Sustainable Marshfield column: Resolve to rethink health and beauty this new year

11:36 AM, Dec. 22, 2012  |  Comments
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The New Year is upon us, and with it comes new beginnings and an opportunity to see our world in a new way.

The New Year's resolution has many historical roots, but a common theme among them revolves around improvement in our lives and the lives of others.

Environmental responsibility is a common theme for resolutions, but what does that really mean?

Start by challenging yourself to rethink the products you use on a daily basis.

Consider three things for each product: speed, size and location. How quickly do you consume the product? What is the size of the product and what type of packaging surrounds it? Finally, where is the product made, what types of materials comprise the product and where do those materials come from?

What do you use in your daily health and beauty regime? Shaving cream? Make-up? Hairspray? Let's look at two products to determine the environmental impact:

? Shaving cream has certainly developed since it first was used in Sumer in 3000 BC. It is most often found in a can; there are multiple scents and even gel that turns to foam.

As far as speed is concerned, the rate of consumption varies among individuals; however, statistics show that women shave an average of 12 times per month and 75 percent of men shave daily, so it is consumed rather quickly.

Most shaving cream containers are made of steel and aluminum. Both are recyclable (in some cities), but require some sort of propellant to actually get it out of the can - usually a hydrocarbon like butane or propane. Hydrocarbons produce greenhouse gases, which have been proven to impact global warming. Shaving cream is primarily water, so the actual make up is relatively benign.

So, how can you "green" your shaving cream? Focus on packaging! Shaving soap is a great alternative: it lathers easily, there is little packaging (usually biodegradable cardboard or paper), it is inexpensive and, if kept out of the water, lasts longer than the average can of shaving cream.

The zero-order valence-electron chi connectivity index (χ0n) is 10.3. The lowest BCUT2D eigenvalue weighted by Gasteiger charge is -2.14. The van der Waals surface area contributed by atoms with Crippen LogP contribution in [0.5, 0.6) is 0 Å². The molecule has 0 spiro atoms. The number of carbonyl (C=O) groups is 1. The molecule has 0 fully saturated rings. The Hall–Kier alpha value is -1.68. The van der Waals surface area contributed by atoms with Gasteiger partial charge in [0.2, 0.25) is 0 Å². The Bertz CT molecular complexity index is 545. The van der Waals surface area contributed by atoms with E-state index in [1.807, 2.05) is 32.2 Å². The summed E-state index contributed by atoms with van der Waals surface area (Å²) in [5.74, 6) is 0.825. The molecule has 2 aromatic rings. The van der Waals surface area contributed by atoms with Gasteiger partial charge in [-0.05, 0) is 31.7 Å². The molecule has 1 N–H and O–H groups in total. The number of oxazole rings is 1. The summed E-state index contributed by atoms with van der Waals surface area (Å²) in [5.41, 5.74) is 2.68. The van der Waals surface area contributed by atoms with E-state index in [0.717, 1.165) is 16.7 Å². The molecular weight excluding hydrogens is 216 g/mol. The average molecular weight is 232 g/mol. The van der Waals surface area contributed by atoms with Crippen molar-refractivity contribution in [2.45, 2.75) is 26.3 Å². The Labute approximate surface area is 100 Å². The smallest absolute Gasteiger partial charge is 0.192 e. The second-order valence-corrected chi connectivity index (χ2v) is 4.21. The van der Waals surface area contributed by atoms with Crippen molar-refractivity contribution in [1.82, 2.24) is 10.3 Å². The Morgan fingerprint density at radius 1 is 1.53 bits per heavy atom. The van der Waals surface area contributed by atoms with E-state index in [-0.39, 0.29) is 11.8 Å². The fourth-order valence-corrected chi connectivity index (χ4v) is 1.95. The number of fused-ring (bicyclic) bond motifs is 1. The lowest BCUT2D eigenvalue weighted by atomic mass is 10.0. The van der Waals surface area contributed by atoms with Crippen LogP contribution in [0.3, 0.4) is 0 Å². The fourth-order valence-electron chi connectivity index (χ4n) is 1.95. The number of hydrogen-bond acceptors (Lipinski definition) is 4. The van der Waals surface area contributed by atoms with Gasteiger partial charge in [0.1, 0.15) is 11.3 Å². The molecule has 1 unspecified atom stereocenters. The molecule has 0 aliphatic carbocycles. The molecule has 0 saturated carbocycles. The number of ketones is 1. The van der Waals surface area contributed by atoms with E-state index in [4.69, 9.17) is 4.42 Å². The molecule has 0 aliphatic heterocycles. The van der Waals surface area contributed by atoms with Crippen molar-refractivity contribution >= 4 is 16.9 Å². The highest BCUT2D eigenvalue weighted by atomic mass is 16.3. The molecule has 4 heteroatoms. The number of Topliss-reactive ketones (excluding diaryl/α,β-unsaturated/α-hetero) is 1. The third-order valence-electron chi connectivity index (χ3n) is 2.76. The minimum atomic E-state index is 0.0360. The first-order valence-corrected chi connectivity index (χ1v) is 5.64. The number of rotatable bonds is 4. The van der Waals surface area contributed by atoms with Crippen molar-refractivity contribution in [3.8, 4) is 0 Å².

? OK, ladies, I am going to delve into a topic that is usually considered taboo: tampons and pads.

The fact is that half of our population menstruates for an average of 35 years. If the average period lasts five to seven days, and you are supposed to change your tampon every six to eight hours, it adds up to about 21 tampons per cycle. Multiply that times 12 months per year and 35 years of menstruation and, well, it certainly adds up to a lot of waste.

But what other options exist? There are actually a number available: the Diva Cup or Moon Cup can be used in place of a tampon. They don't leak and never will cause toxic shock syndrome. Another option is reusable pads such as Glad Rags or Party in My Pants (made in Ashland). The cost is more up-front, and they may take some getting used to, but will greatly decrease your environmental footprint and save you a lot of money in the long run.

New Year's is a great time to rethink your daily activity and consider the small steps that you can take to reduce your environmental footprint.

Betsy Tanenbaum for the Marshfield Sustainable Committee.

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Football fans

If you've ever answered "Who has the ball?" with "It's halftime," you might recognize The Airhead. Check out the characters in our cartoon gallery of oddball fans.

Special Reports